[Figure 2] Elizabeth Mildred  Wee, excerpt from visual analysis of Thailand television characters conducted in 2020-21.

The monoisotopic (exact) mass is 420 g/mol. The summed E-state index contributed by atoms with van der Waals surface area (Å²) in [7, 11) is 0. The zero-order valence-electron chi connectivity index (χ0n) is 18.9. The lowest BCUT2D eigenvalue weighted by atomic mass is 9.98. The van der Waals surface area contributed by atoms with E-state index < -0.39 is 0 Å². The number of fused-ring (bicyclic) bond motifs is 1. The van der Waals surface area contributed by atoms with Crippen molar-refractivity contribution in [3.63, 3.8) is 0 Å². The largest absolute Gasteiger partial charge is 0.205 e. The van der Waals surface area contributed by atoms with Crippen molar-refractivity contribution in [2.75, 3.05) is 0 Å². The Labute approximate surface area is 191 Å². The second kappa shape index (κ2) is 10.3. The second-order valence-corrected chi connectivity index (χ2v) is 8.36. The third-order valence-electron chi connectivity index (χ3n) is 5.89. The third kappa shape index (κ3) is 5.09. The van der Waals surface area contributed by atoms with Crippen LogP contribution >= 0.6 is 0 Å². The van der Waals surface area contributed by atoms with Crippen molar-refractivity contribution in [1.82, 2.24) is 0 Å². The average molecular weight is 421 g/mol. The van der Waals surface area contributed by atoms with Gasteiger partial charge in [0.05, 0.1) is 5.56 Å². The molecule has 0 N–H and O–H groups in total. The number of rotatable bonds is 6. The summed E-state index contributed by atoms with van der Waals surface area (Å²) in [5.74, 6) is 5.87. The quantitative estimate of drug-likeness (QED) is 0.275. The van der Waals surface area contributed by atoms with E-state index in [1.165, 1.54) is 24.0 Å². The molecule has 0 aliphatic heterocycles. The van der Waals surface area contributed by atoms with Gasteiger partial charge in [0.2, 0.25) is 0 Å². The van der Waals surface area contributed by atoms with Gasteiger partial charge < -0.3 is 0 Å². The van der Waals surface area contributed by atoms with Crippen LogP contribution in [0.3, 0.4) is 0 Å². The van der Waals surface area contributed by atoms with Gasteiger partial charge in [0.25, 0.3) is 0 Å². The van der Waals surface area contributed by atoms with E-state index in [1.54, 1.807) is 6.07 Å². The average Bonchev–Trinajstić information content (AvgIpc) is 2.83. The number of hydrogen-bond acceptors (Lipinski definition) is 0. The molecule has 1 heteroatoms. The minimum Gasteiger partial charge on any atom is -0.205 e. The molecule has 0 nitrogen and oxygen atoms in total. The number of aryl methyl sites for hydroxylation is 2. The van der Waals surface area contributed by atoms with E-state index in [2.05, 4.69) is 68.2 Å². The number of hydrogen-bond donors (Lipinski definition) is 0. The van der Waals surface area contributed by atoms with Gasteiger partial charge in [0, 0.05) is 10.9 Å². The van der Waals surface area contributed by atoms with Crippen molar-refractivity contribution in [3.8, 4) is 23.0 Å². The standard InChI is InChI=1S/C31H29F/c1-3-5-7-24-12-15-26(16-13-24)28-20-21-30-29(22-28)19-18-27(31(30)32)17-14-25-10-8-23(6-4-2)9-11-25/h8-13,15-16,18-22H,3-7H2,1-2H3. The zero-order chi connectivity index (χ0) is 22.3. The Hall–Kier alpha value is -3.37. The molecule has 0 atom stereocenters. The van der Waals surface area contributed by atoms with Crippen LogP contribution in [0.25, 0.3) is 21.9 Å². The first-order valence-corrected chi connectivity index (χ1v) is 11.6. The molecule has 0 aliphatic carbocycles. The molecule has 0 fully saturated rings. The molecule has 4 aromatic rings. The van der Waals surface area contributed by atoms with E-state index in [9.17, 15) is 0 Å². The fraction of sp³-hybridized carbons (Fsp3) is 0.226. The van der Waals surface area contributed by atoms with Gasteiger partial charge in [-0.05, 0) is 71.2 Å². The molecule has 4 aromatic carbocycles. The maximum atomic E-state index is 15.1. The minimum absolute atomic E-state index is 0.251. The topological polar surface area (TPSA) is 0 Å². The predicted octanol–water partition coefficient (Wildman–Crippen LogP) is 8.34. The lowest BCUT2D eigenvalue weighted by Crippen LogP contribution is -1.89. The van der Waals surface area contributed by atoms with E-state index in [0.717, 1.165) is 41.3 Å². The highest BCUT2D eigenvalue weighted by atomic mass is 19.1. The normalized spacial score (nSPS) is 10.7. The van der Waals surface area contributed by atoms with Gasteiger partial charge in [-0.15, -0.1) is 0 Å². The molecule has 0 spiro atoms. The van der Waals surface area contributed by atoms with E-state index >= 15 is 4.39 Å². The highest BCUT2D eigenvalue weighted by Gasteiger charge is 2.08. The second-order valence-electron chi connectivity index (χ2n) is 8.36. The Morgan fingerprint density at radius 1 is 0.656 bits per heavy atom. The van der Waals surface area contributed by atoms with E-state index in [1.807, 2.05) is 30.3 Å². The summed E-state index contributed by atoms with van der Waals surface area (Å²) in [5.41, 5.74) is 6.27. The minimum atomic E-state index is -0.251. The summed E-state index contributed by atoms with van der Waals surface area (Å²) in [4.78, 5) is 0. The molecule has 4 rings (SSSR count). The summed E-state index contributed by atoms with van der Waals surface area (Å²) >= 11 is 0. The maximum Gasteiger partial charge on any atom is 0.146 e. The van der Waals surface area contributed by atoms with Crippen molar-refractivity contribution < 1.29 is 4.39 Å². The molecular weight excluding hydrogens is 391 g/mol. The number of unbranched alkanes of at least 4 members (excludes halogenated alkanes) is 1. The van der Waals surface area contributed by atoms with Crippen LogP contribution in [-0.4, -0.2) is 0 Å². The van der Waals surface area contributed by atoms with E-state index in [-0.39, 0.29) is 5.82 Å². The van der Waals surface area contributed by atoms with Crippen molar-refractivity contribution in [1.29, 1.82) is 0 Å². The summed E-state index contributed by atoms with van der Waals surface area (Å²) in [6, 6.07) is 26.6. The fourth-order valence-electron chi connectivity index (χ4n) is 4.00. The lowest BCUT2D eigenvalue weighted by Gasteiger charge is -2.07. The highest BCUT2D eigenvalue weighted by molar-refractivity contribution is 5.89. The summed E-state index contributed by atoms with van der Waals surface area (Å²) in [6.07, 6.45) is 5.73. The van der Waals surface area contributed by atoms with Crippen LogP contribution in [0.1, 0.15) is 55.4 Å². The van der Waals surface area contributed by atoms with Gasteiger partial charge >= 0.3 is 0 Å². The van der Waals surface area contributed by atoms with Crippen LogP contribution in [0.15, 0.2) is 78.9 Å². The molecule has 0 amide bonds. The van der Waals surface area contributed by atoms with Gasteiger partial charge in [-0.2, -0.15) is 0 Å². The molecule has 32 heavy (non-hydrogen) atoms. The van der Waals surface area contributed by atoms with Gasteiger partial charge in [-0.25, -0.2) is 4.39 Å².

Searching for belonging is an intangible and slippery quest. With my practice, I seek to move beyond ‘home’ as a location and to untie ‘belonging’ from a specific place. Instead, I focus on the processes in which we seek acceptance and comfort within ourselves. Rather than asking ‘where do I belong?’, I am much more interested in asking ‘how do I belong?’. The intersection of writing, performing and producing video work allowed me to use the camera as a mirror and create performative videos, synthesised from an original narrative with female characters for performance. By embodying these roles as distinct characters in a specific narrative, anchored in Singapore, I hope to see how I might create the necessary critical distance from my own image and performance, to better see myself and thus, clarify and understand how to belong. My return to Singapore to pursue this topic has coloured my research into Southeast Asian female archetypal roles, with the greater context of a physical homecoming; it has paralleled my practice, with a struggle to find my place within a city I have not called home since birth. I will continue to use these original characters and narratives as a framework to investigate belonging through performance, and to see where these fictions border reality.